LIAG_web_image_March_2017_v1_04Inland gardening

(Gauteng, Free State, North West, Mpumalanga and Limpopo)

Plants

Your local GCA nursery will have some beauties to plant now. Look out for these:

  • Hibiscus rosa-sinensis longiflora ‘Adonicus Apricot’ - known as the long life hibiscus, longifloras is a selection with longer lasting flowers. This shrub with its apricot-coloured flowers can be planted in a sunny to semi-shaded spot and in colder areas protected by planting in a container in a sheltered area.
  • Buxus microphylla ‘Faulkner’ is a glossy evergreen that can be shaped very easily into balls, pyramids or low hedges. They are low maintenance and a very tough plant that grows in sun or shade. This buxus is hardy to cold and frost.
  • Polygala myrtifolia commonly known as the September bush forms a medium-sized shrub or small tree up to 3m tall and perfect for small gardens. The flowers are in shades of purple and mauve at their best in mid-October. A good indigenous plant across winter- and summer-rainfall areas of the country.

Garden tasksLIAG_web_image_March_2017_v1_09

  • Fill pots and beds with petunias – they love the drier winter weather.
  • Water the lawn every three to four days and strengthen for winter by top dressing with an organic boosted fertiliser. If you prefer an inorganic lawn fertiliser then use 3:2:1 at 45 grams per m².
  • Fertilise container plants, hanging baskets and seedlings with liquid plant food.
  • Prune all evergreen shrubs, trees and creepers immediately after they finish flowering. This allows buds to quickly set for the following season.
  • Prepare your containers now for a stunning spring display! By the end of March the retail nurseries will be filled with winter bulbs and seedlings, so remember to buy bulbs early, before supplies run out.
  • When planting a new tree ensure the support is suitable and correctly tied. The support should be at least two-thirds of the planting height and the tree secured to it twice. Leave enough space for the growth spurt in spring so that the tie does not cut into the bark and create a weak spot.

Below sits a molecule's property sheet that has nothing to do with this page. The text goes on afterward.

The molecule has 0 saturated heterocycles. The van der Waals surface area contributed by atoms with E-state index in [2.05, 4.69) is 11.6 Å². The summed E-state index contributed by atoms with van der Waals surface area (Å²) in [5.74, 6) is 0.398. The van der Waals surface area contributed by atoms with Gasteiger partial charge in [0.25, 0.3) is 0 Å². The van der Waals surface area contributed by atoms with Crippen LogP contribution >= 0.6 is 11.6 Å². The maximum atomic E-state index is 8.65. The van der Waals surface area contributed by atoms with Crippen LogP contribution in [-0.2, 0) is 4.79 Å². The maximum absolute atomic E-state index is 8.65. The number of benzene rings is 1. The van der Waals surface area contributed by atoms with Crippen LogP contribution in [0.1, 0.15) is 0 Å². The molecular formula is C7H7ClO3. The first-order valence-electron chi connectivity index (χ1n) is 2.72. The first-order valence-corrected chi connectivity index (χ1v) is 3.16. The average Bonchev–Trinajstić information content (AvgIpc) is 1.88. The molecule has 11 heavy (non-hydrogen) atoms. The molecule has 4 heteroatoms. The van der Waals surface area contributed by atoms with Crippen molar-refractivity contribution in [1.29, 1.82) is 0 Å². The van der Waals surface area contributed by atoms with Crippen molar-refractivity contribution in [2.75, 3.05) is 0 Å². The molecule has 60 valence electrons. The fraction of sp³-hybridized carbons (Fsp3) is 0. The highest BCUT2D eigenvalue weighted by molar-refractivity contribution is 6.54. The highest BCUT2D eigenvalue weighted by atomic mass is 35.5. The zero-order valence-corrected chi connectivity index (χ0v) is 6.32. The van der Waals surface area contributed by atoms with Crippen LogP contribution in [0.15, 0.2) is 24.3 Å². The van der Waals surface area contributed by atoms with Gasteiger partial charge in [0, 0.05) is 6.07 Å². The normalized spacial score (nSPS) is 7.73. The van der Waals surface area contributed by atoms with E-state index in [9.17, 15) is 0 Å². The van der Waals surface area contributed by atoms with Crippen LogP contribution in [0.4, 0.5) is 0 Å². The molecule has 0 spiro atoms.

• Remember to follow good water practises - for example, reduce watering as the weather cools.

Coastal gardening

(Western Cape, Northern Cape, Eastern Cape, and KwaZulu-Natal)

LIAG_web_image_March_2017_v1_02Plants

Your local GCA nursery will have some beauties to plant now. Look out for these:

  • Gardenia augusta hybrids (Cape jasmine) are possibly the best known scented shrubs in local gardens. These neat evergreen shrubs are seldom without buds or blooms from spring through to autumn. Grow in rich, well-drained soil in sun or semi-shade.
  • Plumeria rubra (frangipani) grows well in the tropical and sub-tropical areas of the country. They withstand drought and bloom profusely from late spring through summer and into autumn. There are a wide range of different coloured flowers that are beautifully fragrant. They are easy to grow and require little attention, flourish in almost all soil types, from sand to clay, and they cope with a wide range of pH levels – both acid and alkaline. They grow best in full sun.
  • Capsicum annuum ‘Black Pearl’ (ornamental chilli) is a compact, bushy ornamental chilli that will reach a mature height of 40 to 50cm. The young leaves are greenish in colour but turn glossy black as they mature. The small white flowers are followed by very hot fruit that are shiny black at first and then turn bright red. These plants will grow indoors and outdoors in a sunny spot in well-drained, moist soil.

Garden tasks

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  • Take stock of any evergreen trees that may have grown strongly and will now be shading your garden and trim or thin out.
  • Cut back all summer flowering perennials that are looking tired. Pay attention to salvias, daisies, lavender and fuchsias.
  • It is a good month to do a thorough feeding. Plants and lawns will respond well to fertilising now with some 2.3.2. Not only will they give you another flush of growth, it will help to strengthen them for the winter to come. Fertilise all your container plants, hanging baskets and seedlings with a liquid plant food.
  • Move shrubs or trees in the wrong place on a cool day. First prepare the new planting hole with compost, general fertiliser like superphosphate or 2:3:2 and bonemeal. Do not attempt the replanting of large trees yourself, it should rather be done by professionals
  • Go to autumn plant sales, there are great bargains to buy and most plants will be lush and big after a whole summer season’s growth.
  • Get your spring bulbs while the selection is good. Do not plant them yet, the soil needs to cool down. Keep the bulbs in a cool, dry and dark place till April and if it’s very hot, May before planting.
  • Sow more flowering plants directly into well prepared soil for masses of colour in the winter garden.